Visible Women

What it’s like to be a counter terrorism and security expert

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Moya Lothian-McLean
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Work/Life is Stylist’s regular column about the professional routines of successful women. Here, we hear from Claire Green, 41, a Home Office counter terrorism and security expert. She lives in London with her husband and two-year-old son. 

My alarm goes off…

At 6am. I always check my emails and the news headlines before my son wakes up, but I don’t watch TV or listen to the radio – it’s too distracting with a two-year-old. For work, I wear smart clothes; I love Roksanda and Max Mara. I wear Nicholas Kirkwood flats for the commute, then put on Gianvito Rossi heels in the office. My style gives me confidence. I leave at 7.30am and pick up porridge and coffee on my commute.

I’m responsible for…

Helping find solutions to national security challenges, such as protecting large crowds from terrorist attacks and responding to threats from organised crime. At the moment I’m working on how we can prevent child sexual exploitation and improve security arrangements for British tourists overseas.

I got the job…

After a career in marketing. I worked at Bloomberg but wanted to work overseas in conflict-afflicted countries, so started at private security firm Hart Security in 2003, initially in a marketing role before moving into risk management. It took me to places like Afghanistan and Iraq, where I spent years designing security solutions for reconstruction projects.

In 2016 the Home Office advertised for the new Joint Security and Resilience Centre and I joined as a secondee from Hart Security in 2017.

Claire’s desk at work 

My typical day…

I’m always working on lots of projects so I need to plan my time carefully. I’ll meet with government policy owners, such as a unit overseeing UK border control to discuss objectives in the area and how we can achieve them. Then I’ll write up concept and engagement plans, laying out my vision for new projects.

I have lunch at my desk, usually a salad but I always find time for 10 minutes of fresh air as it helps me gather my thoughts.

After lunch I collaborate with different government departments so I’ll have a meeting with the Department for Education or the National Crime Agency – issues such as child exploitation involve intersecting departments and policies.

My most memorable moment…

Was when I graduated two years ago with a master’s in political science, international security and global governance – it was the proudest day of my life. I studied while working full-time, managing our flat renovation and having a child – I’m not sure how I did it.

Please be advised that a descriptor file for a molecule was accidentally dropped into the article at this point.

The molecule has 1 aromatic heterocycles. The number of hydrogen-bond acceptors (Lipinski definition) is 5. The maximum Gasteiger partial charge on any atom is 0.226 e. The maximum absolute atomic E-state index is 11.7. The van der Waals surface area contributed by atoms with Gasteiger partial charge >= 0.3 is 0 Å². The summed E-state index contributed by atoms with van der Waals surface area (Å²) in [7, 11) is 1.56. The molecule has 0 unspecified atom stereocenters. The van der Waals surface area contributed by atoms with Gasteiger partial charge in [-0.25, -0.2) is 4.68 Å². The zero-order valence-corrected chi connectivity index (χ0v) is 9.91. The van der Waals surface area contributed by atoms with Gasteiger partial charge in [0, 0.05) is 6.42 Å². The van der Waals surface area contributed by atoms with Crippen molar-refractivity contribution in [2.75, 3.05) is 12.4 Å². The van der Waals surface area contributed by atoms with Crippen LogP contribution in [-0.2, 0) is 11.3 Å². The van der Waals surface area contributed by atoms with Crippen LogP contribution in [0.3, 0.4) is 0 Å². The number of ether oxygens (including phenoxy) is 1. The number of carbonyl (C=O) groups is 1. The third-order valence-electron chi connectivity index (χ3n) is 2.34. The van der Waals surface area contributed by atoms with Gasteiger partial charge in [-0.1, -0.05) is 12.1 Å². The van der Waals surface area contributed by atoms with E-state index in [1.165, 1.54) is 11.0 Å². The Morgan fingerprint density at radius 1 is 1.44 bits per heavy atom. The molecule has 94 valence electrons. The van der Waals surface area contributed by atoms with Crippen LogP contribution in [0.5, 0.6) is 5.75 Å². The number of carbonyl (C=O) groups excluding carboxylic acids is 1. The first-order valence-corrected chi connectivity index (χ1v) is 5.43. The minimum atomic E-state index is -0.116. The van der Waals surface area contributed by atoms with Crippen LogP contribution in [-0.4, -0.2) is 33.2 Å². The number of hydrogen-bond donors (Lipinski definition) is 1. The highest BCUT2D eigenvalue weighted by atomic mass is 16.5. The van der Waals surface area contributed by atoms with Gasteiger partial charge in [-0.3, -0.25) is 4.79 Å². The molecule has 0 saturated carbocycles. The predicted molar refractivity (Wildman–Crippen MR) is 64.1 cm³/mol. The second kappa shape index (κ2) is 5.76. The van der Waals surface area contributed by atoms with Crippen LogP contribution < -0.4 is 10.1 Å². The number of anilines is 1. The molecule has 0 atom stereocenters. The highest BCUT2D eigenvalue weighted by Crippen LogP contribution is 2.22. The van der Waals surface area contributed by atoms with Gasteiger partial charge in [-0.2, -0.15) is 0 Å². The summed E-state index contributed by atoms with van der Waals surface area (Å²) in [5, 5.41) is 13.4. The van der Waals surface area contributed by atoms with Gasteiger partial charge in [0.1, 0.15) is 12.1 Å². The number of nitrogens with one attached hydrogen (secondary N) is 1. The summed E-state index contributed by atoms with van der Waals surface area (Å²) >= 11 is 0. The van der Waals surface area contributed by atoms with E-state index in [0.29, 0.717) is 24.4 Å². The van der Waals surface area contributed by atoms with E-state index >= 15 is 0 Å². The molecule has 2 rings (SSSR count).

The Home Office in London is where Claire spends most days 

The worst part of my job…

Is all the suffering I’ve seen as a result of conflict. My field of work can be tough.

The best part of my job…

Is mentoring women at university who want to break into the field. I want to see more women working in politics and security.

After work…

My husband makes dinner: he’s the cook in the family. I used to do a spin class after work but now I exercise at the weekends when I have more time.

Later we’ll watch something like MasterChef or maybe Homeland – people always say I’m like Carrie Mathison but I don’t think I am! After taking off my make-up, I’m ready for bed at 10pm

My plan B: Writer and artist

As a kid I was arty – I loved painting and sketching. Then in my teens I wrote a weekly travel column for my local newspaper. In an ideal world, I’d combine the two and have a studio at home where I could write and paint with no distractions.

Stylist’s Visible Women campaign is dedicated to raising awareness of women who’ve made a difference, celebrating their success, and empowering future generations to follow their lead. See more from Visible Women here.  

Photography: Gemma Day. Other images: Getty Images 

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Moya Lothian-McLean

Moya Lothian-McLean is Stylist’s editorial assistant where she spends her time inventing ways to shoehorn Robbie Williams into pieces. A reoffending dancefloor menace, a weekend finds her taking up too much space at disco nights around the city and subsequently recovering with dark sunglasses and late brunch the next day. 

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